|Born||February 15, 1828|
April 20, 1887 (aged 59)|
|Occupation||Daimyō of Shirakawa Domain|
Early life as a hatamoto
Masatō was born the younger son of Abe Shōzō, a 3000 koku hatamoto retainer of Shirakawa Domain, and inherited this post when his elder brother Abe Masada was selected to become daimyō of Shirakawa. In 1859, he was selected by the Tairō Ii Naosuke as a secret agent to arrange for the wedding between Princess Kazunomiya and Shōgun Tokugawa Iemochi as part of Ii's Kōbu gattai strategy. In 1861, he became Kanagawa bugyō, where he had to work with the various foreign diplomats and oversee the delicate relations between Japan and the various Western powers, including the diplomatic crisis caused by the 1862 Namamugi incident. The same year, he was promoted to Gaikoku bugyō, and the following year was advanced to the post of Edo Kita Machi-bugyō. 
Later career as a daimyō and Shogunate official
In 1864, on the sudden death of Abe Masahisa, he was ordered by the shōgunate to became daimyō of Shirakawa, and a couple of months later was appointed both sōshaban and Jisha-bugyō, and only days later was appointed a rōjū. In this role, he played a leading role in the negotiations involving the creation of the port and foreign settlement at Yokohama. He also ordered the modernisation of Shirakawa's military forces along western lines and its rearmament with modern rifles.
In early 1865, Abe went to Kyoto at the head of an army of 4000 troops to arrange for the meeting between Shōgun Tokugawa Iemochi and Emperor Kōmei and to suppress pro-sonnō jōi rōnin in the area. He returned again three months later as part of the train of Shōgun Tokugawa Iemochi, and was joined by 1200 troops from Shirakawa, who arrived by sea and were garrisoned in Osaka. Although it was widely expected that he would led these forces in the Second Chōshū expedition, Abe came under pressure from the United Kingdom, France and the Netherlands for the opening of a port and foreign settlement at Hyōgo, as per the terms of treaties already signed. The opening of Hyōgō was vehemently opposed by Emperor Kōmei and the anti-treaty faction within the shogunate, and after Abe gave in to the foreign demands, he was fired from his office by Iemochi under pressure from Emperor Kōmei. Abe returned to Edo and from there to Shirakawa, where he was placed under house arrest and order to turn the post of daimyō to his son, Abe Masakiyo. The following year, he was punished further when the Abe clan was ordered to relocate to Tanagura Domain. The clan stalled for a year, and even after moving to Tanagura, managed to recover Shirakawa for a month before the start of the Boshin War. Both Shirakawa and Tanagura were members of the Ōuetsu Reppan Dōmei, but both domains were quickly overrun by the troops of the new Meiji government. Abe died in Tokyo in 1887 and his grave is at the Tama Cemetery in Fuchū, Tokyo.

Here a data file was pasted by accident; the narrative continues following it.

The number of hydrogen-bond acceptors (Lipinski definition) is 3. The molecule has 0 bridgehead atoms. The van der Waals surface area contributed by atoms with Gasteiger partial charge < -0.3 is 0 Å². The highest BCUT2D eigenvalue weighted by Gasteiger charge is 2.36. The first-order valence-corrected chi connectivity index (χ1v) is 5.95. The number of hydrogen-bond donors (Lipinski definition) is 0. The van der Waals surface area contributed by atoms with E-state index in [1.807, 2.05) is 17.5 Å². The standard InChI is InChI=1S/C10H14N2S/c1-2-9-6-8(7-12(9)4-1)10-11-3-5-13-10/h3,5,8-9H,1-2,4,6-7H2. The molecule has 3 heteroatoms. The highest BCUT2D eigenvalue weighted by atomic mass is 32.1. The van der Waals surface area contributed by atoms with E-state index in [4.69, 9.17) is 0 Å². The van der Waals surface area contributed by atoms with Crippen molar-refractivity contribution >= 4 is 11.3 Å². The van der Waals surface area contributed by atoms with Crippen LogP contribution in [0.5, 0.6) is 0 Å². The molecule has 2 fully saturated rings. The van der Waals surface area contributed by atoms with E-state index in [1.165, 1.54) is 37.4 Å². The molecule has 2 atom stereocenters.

- Papinot, E (1910). Historical and Geographic Dictionary of Japan. Tuttle (reprint) 1972.
- Beasley, William G. (1955). Select Documents on Japanese Foreign Policy, 1853-1868, London: Oxford University Press. [reprinted by RoutledgeCurzon, London, 2001. ISBN 978-0-19-713508-2
- Medzini, Meron (1971). French Policy in Japan During the Closing Years of the Tokugawa Regime. Harvard University Asia Center. p. 0674322304.
- Kudo, Hiroyasu (2008). 江戸時代全大名家事典 (Edo period Daimyo Encyclopaedia). Tokyo Publishing. ISBN 4490107250.
| 7th Abe Daimyō of Shirakawa